Campaigner burns Russian passport as hundreds gather for Ukraine vigil

Hundreds of people gathered near The Mound in Edinburgh for the vigil.

01 March 2022

A campaigner protesting against Vladimir Putin’s invasion has set fire to her Russian passport during a vigil held for the people of Ukraine.

Anna Jakubova, 26, from Moscow, defiantly lit the red booklet with a lighter in front of hundreds of people gathered near The Mound in Edinburgh on Tuesday evening.

Demonstrations have been taking place daily in the Scottish capital and across the country since Mr Putin launched a full-scale military invasion in his neighbouring country on Thursday, bringing together tens of thousands of people who stand in solidarity with Ukraine.

Speaking to PA news agency reporters at the Standing In Solidarity With Ukraine vigil, Ms Jakubova, who travelled from Dundee for the event, said: “I burnt my passport as a gesture against the Russian government and to show that even Russian citizens are turning against this country and the horrific things that it’s doing.

Russian invasion of Ukraine
Anna Jakubova sets fire to her Russian passport with a lighter in the centre of Edinburgh to protest Putin’s invasion (Jane Barlow/PA)

“I am hoping to attract attention to the plight of the Ukrainians and give them a voice to amplify their suffering and their struggles.”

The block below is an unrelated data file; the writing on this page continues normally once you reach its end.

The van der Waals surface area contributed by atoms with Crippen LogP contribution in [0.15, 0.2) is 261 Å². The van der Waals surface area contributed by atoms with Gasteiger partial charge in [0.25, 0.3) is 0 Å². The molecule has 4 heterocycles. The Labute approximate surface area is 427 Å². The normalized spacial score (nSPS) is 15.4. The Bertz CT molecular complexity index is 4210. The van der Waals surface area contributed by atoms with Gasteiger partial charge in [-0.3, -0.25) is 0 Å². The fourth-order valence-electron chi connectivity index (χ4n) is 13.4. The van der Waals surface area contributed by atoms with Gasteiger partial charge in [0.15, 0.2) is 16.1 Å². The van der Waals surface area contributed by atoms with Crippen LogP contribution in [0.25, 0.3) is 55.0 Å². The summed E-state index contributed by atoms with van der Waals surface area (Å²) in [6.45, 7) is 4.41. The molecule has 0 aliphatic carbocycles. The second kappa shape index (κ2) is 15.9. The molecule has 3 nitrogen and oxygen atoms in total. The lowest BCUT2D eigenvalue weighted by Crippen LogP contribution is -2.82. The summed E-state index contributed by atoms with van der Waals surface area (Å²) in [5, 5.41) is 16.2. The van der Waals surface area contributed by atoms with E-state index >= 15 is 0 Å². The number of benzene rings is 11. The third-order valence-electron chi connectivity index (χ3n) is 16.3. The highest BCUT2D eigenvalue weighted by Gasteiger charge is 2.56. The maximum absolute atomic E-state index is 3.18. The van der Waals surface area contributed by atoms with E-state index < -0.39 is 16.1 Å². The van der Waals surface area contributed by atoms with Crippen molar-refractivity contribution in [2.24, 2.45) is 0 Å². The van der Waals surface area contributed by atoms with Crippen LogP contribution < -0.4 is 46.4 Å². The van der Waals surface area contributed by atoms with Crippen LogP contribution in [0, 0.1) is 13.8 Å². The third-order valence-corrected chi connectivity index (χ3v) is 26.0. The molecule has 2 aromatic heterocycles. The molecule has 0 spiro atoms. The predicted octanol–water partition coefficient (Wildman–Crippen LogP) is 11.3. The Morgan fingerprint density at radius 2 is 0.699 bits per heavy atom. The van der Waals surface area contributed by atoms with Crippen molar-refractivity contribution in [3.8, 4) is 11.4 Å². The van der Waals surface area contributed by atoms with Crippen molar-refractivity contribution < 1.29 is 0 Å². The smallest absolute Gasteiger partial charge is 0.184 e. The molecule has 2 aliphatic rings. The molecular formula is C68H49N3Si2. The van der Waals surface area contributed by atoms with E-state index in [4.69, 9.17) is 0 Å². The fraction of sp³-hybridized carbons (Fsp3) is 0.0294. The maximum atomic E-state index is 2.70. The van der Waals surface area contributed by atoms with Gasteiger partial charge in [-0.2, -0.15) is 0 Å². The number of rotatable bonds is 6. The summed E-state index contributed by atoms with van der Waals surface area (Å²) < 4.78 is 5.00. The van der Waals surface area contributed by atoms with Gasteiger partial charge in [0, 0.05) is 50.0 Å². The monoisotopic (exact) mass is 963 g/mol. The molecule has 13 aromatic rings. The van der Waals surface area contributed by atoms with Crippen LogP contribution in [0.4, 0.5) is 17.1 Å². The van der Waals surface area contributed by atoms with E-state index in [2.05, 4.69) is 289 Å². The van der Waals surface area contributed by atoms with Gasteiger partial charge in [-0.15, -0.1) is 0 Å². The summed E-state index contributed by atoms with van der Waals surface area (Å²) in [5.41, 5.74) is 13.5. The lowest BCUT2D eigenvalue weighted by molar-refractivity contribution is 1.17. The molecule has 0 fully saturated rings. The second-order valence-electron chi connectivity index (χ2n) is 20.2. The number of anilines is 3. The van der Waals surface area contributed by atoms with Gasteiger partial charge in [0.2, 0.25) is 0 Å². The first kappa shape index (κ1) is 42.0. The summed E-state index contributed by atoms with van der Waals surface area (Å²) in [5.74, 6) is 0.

Ms Jakubova, who is a graduate from the University of Edinburgh, said while she condemns Russians who voted for Mr Putin’s government, there are citizens from her country demonstrating against the invasion.

She said: “There are quite a few Russians protesting in Moscow and they are risking their livelihoods and their careers and their families.

“I feel I am representing a significant proportion of Russians, even if it’s not the majority.”

Ms Jakubova added: “I don’t want to be a citizen of a country that committed war crimes that are so horrible it killed children and innocent people who are just defending their own country.

“I don’t think I would be able to go back to Russia and I don’t think I want to.

“I feel very sad. I feel shame that it is a country that is associated with me that has done this. I feel like nothing I can do is enough.”

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